Living in a nation that is filled with hate, anger, bitterness, and fear about the Middle East and the Muslim world I was drawn to this book about an American Missionary family who travelled to Yemen to bring light and hope to a dark and hidden world. Behind the Veils of Yemen takes you behind the scenes of ground breaking, counter culture, and transformational movements in the Middle East. The author, Audra Shelby tells the story of how her heart and spiritual journey was transformed during the time leading to and during their ministry in Yemen. The story starts with Audra and Kevin as they embark on their missionary journey by joining up with a local ministry conference in the US for their evaluations. In a tragic turn of events, Audra finds that God is already at work in their lives, preparing them both for the journey that lay ahead. A majority of this book focuses on their first year in Yemen, spent in language study in the capital of Saan'a, and Audra's introduction into the Muslim culture of the women. Their lives spent cloaked in veils to the public are much different in private. Their devotion to Mohammad and his teachings seemingly unshakable, yet in any other area of life and they tremble and shake with no confidence. Getting a glimpse into the lives of these women was so powerful- and it made my heart break for some of the ways they are so lost spiritually, emotionally, and relationally. Though silent, you can hear their cries for a Redeemer, for a Abba-Father through Audra's narrative of simple, straightforward explanations of her experiences. Shelby was not trying to convince me in this book with the idea of reaching a Muslim nation for Jesus- but her stories did their own talking. This book surprised me in that it wasn't really about the transformation of the women that she encountered, but how the Holy Spirit encountered her during events and experiences in Yemen. Shelby was open and honest about her spiritual journey during this time and her willingness to allow God to not stop working in her even though she was already what most people would say an A+ christian for being a missionary (to the Muslims no less!). But Shelby was not content with remaining status quo as she attempted to share Jesus with others, but continued pursuit of her own intimacy with Christ. I loved this book for the first 2/3. After that, i felt the storyline became unfocused and moved too fast- it lost me along the way as I didn't really understand what was happening. I would have also loved to hear any resolution on the stories or people that she told in the book. I yearned for more of what she experienced, how the women of Yemen were transformed by the Gospel message, and even more background of why her and her husband chose a Muslim nation (post 9/11) on purpose. Overall, a great read that will challenge you to seek out growth in your walk with Abba God.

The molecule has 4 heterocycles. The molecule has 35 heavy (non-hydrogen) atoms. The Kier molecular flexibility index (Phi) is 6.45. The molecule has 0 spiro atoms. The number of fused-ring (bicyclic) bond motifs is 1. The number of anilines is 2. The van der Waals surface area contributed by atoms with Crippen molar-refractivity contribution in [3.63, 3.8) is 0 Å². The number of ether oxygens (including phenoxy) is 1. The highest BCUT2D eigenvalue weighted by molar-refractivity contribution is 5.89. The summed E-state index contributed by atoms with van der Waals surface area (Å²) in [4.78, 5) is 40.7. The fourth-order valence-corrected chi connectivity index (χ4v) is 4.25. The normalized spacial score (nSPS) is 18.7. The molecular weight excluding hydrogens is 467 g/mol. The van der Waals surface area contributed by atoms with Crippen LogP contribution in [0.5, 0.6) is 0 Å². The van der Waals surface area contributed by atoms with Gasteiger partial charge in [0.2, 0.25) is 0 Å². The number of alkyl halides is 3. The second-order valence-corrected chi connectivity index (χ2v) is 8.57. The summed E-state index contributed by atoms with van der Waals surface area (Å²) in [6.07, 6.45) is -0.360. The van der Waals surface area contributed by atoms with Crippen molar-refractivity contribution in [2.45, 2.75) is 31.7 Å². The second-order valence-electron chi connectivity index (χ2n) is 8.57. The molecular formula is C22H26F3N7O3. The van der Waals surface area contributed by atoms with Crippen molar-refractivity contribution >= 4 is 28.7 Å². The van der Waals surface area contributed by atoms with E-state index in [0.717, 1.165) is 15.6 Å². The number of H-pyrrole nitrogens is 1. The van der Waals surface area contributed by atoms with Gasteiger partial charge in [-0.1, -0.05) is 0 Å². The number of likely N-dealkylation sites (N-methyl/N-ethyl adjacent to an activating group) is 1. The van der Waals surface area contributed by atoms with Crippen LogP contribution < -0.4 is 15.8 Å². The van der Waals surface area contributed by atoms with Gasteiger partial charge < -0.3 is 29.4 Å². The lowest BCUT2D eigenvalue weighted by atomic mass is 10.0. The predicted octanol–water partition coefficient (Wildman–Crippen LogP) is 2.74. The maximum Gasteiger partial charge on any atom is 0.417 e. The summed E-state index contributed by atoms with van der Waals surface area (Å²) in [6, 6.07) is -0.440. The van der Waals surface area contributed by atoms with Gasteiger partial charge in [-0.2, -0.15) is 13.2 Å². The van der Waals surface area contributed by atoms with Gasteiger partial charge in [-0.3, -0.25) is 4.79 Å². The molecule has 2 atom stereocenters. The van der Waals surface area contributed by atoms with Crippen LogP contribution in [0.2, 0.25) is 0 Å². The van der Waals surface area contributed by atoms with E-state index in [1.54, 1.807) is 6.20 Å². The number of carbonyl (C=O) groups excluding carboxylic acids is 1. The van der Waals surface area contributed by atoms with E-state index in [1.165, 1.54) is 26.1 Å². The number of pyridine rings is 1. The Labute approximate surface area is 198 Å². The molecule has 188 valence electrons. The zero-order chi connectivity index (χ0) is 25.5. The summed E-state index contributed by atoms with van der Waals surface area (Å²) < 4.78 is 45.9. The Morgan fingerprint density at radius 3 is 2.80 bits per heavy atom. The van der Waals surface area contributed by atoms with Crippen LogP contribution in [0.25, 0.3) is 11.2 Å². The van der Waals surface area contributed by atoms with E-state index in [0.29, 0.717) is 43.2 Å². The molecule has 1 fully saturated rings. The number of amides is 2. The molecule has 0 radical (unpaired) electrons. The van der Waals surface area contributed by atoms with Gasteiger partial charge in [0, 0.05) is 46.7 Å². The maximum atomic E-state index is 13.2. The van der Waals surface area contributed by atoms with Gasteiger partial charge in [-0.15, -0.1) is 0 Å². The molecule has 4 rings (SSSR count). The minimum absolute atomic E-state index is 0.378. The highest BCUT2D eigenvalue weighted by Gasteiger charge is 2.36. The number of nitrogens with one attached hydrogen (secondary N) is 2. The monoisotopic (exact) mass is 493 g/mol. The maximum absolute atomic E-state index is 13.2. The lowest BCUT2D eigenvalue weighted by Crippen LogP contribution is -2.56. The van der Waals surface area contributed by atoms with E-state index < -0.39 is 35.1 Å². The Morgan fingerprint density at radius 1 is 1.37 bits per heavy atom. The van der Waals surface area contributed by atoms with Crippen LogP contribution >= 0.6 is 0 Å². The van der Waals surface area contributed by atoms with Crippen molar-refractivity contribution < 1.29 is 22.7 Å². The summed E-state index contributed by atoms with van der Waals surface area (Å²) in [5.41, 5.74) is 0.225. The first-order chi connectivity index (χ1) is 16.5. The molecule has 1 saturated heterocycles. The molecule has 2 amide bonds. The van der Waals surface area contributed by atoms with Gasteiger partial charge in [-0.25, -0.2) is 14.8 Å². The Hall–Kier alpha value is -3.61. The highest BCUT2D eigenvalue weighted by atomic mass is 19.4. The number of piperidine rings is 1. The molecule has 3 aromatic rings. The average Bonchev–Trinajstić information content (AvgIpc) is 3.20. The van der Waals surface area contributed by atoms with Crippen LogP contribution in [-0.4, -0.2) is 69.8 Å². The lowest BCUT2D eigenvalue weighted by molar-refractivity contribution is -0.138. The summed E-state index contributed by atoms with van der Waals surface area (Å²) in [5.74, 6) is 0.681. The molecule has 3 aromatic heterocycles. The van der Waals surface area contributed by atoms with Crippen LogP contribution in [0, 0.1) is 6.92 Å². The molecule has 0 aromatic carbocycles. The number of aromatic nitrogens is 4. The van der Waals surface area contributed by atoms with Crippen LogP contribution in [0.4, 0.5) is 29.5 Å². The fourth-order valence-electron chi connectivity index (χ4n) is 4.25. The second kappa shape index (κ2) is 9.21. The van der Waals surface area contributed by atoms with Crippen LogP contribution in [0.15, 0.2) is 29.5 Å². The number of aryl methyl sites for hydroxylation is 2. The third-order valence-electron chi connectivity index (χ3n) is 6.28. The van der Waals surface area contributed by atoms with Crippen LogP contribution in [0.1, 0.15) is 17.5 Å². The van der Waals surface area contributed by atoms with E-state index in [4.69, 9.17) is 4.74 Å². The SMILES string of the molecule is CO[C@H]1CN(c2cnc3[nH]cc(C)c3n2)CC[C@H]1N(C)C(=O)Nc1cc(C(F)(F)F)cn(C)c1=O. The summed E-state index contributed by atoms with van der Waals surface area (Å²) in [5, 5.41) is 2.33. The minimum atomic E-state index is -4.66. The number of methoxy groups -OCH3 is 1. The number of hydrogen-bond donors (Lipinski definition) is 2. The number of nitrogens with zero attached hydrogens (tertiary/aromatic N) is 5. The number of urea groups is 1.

I received a free copy of this book in return for a review from Bethany House Publishers, but my opinions are my own.